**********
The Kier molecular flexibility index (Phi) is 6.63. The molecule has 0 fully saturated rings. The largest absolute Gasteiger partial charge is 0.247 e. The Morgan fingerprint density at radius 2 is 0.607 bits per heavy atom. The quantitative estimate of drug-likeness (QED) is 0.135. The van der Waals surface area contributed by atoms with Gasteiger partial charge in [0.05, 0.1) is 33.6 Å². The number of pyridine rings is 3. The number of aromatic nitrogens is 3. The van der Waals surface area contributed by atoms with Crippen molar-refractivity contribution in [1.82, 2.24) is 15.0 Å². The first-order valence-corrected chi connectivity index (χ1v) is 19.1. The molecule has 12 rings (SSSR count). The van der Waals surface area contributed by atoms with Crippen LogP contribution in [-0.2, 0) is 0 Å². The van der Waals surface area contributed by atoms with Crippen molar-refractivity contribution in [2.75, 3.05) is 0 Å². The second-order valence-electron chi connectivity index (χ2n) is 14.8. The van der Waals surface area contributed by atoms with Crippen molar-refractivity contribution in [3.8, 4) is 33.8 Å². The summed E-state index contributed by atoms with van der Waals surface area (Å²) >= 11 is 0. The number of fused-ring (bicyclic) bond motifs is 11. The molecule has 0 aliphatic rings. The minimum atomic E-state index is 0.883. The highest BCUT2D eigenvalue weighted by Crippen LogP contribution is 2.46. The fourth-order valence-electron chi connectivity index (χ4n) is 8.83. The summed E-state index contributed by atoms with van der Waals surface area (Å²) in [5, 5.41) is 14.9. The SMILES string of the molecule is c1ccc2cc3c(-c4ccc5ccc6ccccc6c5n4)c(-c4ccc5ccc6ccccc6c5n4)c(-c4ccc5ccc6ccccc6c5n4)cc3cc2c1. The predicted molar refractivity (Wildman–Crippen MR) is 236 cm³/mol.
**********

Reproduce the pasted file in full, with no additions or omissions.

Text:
The Kier molecular flexibility index (Phi) is 6.63. The molecule has 0 fully saturated rings. The largest absolute Gasteiger partial charge is 0.247 e. The Morgan fingerprint density at radius 2 is 0.607 bits per heavy atom. The quantitative estimate of drug-likeness (QED) is 0.135. The van der Waals surface area contributed by atoms with Gasteiger partial charge in [0.05, 0.1) is 33.6 Å². The number of pyridine rings is 3. The number of aromatic nitrogens is 3. The van der Waals surface area contributed by atoms with Crippen molar-refractivity contribution in [1.82, 2.24) is 15.0 Å². The first-order valence-corrected chi connectivity index (χ1v) is 19.1. The molecule has 12 rings (SSSR count). The van der Waals surface area contributed by atoms with Crippen LogP contribution in [-0.2, 0) is 0 Å². The van der Waals surface area contributed by atoms with Crippen molar-refractivity contribution in [2.75, 3.05) is 0 Å². The second-order valence-electron chi connectivity index (χ2n) is 14.8. The van der Waals surface area contributed by atoms with Crippen molar-refractivity contribution in [3.8, 4) is 33.8 Å². The summed E-state index contributed by atoms with van der Waals surface area (Å²) >= 11 is 0. The number of fused-ring (bicyclic) bond motifs is 11. The molecule has 0 aliphatic rings. The minimum atomic E-state index is 0.883. The highest BCUT2D eigenvalue weighted by Crippen LogP contribution is 2.46. The fourth-order valence-electron chi connectivity index (χ4n) is 8.83. The summed E-state index contributed by atoms with van der Waals surface area (Å²) in [5, 5.41) is 14.9. The SMILES string of the molecule is c1ccc2cc3c(-c4ccc5ccc6ccccc6c5n4)c(-c4ccc5ccc6ccccc6c5n4)c(-c4ccc5ccc6ccccc6c5n4)cc3cc2c1. The predicted molar refractivity (Wildman–Crippen MR) is 236 cm³/mol.